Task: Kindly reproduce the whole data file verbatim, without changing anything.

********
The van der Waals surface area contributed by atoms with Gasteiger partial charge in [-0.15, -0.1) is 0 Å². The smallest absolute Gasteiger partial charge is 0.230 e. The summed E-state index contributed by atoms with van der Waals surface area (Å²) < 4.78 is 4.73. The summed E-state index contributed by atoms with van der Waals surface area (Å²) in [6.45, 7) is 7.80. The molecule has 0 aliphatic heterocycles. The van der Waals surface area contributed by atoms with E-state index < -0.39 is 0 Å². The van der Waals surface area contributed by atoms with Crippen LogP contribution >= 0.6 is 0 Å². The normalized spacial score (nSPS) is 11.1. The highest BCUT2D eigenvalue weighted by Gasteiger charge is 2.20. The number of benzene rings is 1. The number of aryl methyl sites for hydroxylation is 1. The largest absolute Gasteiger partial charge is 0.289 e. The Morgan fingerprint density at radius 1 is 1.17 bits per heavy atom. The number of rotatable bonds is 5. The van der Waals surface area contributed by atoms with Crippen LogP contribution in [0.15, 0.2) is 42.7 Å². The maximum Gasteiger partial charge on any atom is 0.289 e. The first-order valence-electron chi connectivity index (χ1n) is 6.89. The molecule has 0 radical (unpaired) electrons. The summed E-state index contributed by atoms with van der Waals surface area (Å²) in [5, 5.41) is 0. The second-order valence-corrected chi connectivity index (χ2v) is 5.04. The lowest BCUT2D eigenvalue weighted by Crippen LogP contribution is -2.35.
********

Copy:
The van der Waals surface area contributed by atoms with Gasteiger partial charge in [-0.15, -0.1) is 0 Å². The smallest absolute Gasteiger partial charge is 0.230 e. The summed E-state index contributed by atoms with van der Waals surface area (Å²) < 4.78 is 4.73. The summed E-state index contributed by atoms with van der Waals surface area (Å²) in [6.45, 7) is 7.80. The molecule has 0 aliphatic heterocycles. The van der Waals surface area contributed by atoms with E-state index < -0.39 is 0 Å². The van der Waals surface area contributed by atoms with Crippen LogP contribution >= 0.6 is 0 Å². The normalized spacial score (nSPS) is 11.1. The highest BCUT2D eigenvalue weighted by Gasteiger charge is 2.20. The number of benzene rings is 1. The number of aryl methyl sites for hydroxylation is 1. The largest absolute Gasteiger partial charge is 0.289 e. The Morgan fingerprint density at radius 1 is 1.17 bits per heavy atom. The number of rotatable bonds is 5. The van der Waals surface area contributed by atoms with Crippen LogP contribution in [0.15, 0.2) is 42.7 Å². The maximum Gasteiger partial charge on any atom is 0.289 e. The first-order valence-electron chi connectivity index (χ1n) is 6.89. The molecule has 0 radical (unpaired) electrons. The summed E-state index contributed by atoms with van der Waals surface area (Å²) in [5, 5.41) is 0. The second-order valence-corrected chi connectivity index (χ2v) is 5.04. The lowest BCUT2D eigenvalue weighted by Crippen LogP contribution is -2.35.